While living in China you will unknowingly pick up some of their habits and customs. The first thing I want to mention is you should be aware of how you can count using your fingers. I think it’s very convenient to use the Chinese way of counting. For example when showing the number 6: It feels much easier to make a telephone shape with one’s hand, than to use both hands for just one number. Once, I wanted to buy two bottles of water and because I was used to counting ”western style”, I ended up with 8 bottles!
One other funny thing is that Chinese people like to hang their bed sheets outside in the sun, on a dirty handrail right above a busy road! At first I thought they were drying them out, but since then I’ve learned that they believe you can smell the sun on the bed sheets; that it smells fabulous even if its hung by a dirty street. And they’re right!
And don’t forget the Bus Station Running Race! When it’s time to get home after work I usually take the bus. But it’s not like you can relax on your way home. First you have to run after your bus because you don’t really know where it will stop. While you are running in one direction with your many rivals, other people will bump into you, only to find out your bust just stopped behind you. After a few chases I learned approximately where my bus is going to stop and I wait there patiently while Chinese people run back and forth.
And when you finally made it and the bus stops, that’s when the elbowing starts. Chinese people don’t usually stand in line, so you have to “fight” your way into the bus, not letting anyone rush before you. At the beginning I felt like I was being pushed left and right and I had to try and balance myself to get into the bus. But after a short while you will get used to it. The Chinese habit of ignoring strangers around you can be really convenient some times.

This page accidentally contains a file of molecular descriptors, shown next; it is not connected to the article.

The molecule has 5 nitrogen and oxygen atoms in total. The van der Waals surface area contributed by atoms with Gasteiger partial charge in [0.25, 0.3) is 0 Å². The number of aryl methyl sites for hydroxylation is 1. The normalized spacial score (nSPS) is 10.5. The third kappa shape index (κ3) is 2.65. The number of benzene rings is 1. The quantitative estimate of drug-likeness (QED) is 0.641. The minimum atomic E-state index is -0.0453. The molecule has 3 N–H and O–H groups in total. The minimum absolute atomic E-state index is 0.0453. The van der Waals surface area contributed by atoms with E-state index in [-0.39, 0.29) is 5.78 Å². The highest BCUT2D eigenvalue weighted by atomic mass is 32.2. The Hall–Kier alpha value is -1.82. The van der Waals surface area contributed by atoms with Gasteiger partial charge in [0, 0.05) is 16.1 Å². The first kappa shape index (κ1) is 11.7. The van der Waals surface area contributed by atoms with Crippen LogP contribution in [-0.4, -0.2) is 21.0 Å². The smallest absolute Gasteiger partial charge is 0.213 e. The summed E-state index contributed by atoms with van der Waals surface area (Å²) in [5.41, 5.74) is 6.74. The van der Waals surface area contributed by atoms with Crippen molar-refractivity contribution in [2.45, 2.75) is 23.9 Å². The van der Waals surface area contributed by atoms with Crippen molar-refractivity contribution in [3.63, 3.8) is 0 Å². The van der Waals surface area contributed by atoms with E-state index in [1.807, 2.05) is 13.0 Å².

The strangest thing is, I really like that you can sleep everywhere you want! It might be on the train, bus, street, car, fence, anywhere is fine! Nobody cares and it’s quite normal to see. You’ll get used to it in no time and you’ll learn to doze off while standing inside the train or bus.
Apply for an internship in China and experience a different culture!
En vivant en Chine, vous allez sans le savoir adopter certaines de leurs habitudes et coutumes. La première chose que j’aimerais mentionner est que vous devez savoir comment compter avec vos doigts. Je trouve très pratique la manière chinoise de compter. Par exemple, lorsque vous montrez le numéro 6: Il est beaucoup plus facile de faire une forme de téléphone avec la main que d’utiliser les deux mains pour un seul numéro. Une fois, j’ai voulu acheter deux bouteilles d’eau et parce que j’avais l’habitude de compter “style occidental”, j’ai fini avec 8 bouteilles!
Autre chose amusante: les Chinois aiment étendre leurs draps dehors au soleil, sur un fil en métal sale juste au-dessus d’une route très fréquentée! Au début, je pensais qu’ils les séchaient…. depuis, j’ai appris qu’ils pensent pouvoir sentir le soleil sur les draps et que cela sent fabuleusement bon (même si le linge est accroché dans une rue sale). Et ils ont raison!
Et n’oubliez pas la course à la gare routière! Quand il est temps de rentrer à la maison après le travail, je prends habituellement le bus. Mais ce n’est pas comme si vous pouviez vous détendre sur le chemin du retour. Vous devez d’abord courir après votre bus car vous ne savez pas vraiment où ce dernier s’arrêtera. Alors que vous courez dans une direction avec vos nombreux rivaux, d’autres personnes se heurteront à vous. Après quelques poursuites j’ai appris approximativement où mon bus s’arrête et j’attends patiemment pendant que les Chinois courent d’avant en arrière.